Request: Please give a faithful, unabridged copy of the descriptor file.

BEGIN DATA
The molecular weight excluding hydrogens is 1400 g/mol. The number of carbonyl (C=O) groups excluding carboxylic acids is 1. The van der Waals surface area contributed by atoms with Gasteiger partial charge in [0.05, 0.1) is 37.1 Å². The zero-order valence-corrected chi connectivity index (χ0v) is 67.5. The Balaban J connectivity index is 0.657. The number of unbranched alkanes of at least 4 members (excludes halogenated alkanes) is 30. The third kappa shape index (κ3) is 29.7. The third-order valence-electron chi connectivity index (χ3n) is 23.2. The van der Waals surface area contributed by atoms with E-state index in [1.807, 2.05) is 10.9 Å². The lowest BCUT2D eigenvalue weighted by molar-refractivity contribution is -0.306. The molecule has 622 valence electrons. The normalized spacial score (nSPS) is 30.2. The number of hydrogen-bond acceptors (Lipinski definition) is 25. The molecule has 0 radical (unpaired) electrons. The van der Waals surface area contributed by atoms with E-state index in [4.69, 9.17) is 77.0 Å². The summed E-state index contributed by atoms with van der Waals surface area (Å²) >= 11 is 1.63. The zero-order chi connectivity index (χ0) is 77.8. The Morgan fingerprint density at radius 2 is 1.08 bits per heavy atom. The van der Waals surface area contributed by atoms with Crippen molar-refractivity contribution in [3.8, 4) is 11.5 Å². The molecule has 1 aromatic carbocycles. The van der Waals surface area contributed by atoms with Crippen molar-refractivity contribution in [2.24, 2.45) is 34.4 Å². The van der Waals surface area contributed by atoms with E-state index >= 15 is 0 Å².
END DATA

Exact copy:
The molecular weight excluding hydrogens is 1400 g/mol. The number of carbonyl (C=O) groups excluding carboxylic acids is 1. The van der Waals surface area contributed by atoms with Gasteiger partial charge in [0.05, 0.1) is 37.1 Å². The zero-order valence-corrected chi connectivity index (χ0v) is 67.5. The Balaban J connectivity index is 0.657. The number of unbranched alkanes of at least 4 members (excludes halogenated alkanes) is 30. The third kappa shape index (κ3) is 29.7. The third-order valence-electron chi connectivity index (χ3n) is 23.2. The van der Waals surface area contributed by atoms with E-state index in [1.807, 2.05) is 10.9 Å². The lowest BCUT2D eigenvalue weighted by molar-refractivity contribution is -0.306. The molecule has 622 valence electrons. The normalized spacial score (nSPS) is 30.2. The number of hydrogen-bond acceptors (Lipinski definition) is 25. The molecule has 0 radical (unpaired) electrons. The van der Waals surface area contributed by atoms with E-state index in [4.69, 9.17) is 77.0 Å². The summed E-state index contributed by atoms with van der Waals surface area (Å²) >= 11 is 1.63. The zero-order chi connectivity index (χ0) is 77.8. The Morgan fingerprint density at radius 2 is 1.08 bits per heavy atom. The van der Waals surface area contributed by atoms with Crippen molar-refractivity contribution in [3.8, 4) is 11.5 Å². The molecule has 1 aromatic carbocycles. The van der Waals surface area contributed by atoms with Crippen molar-refractivity contribution in [2.24, 2.45) is 34.4 Å². The van der Waals surface area contributed by atoms with E-state index >= 15 is 0 Å².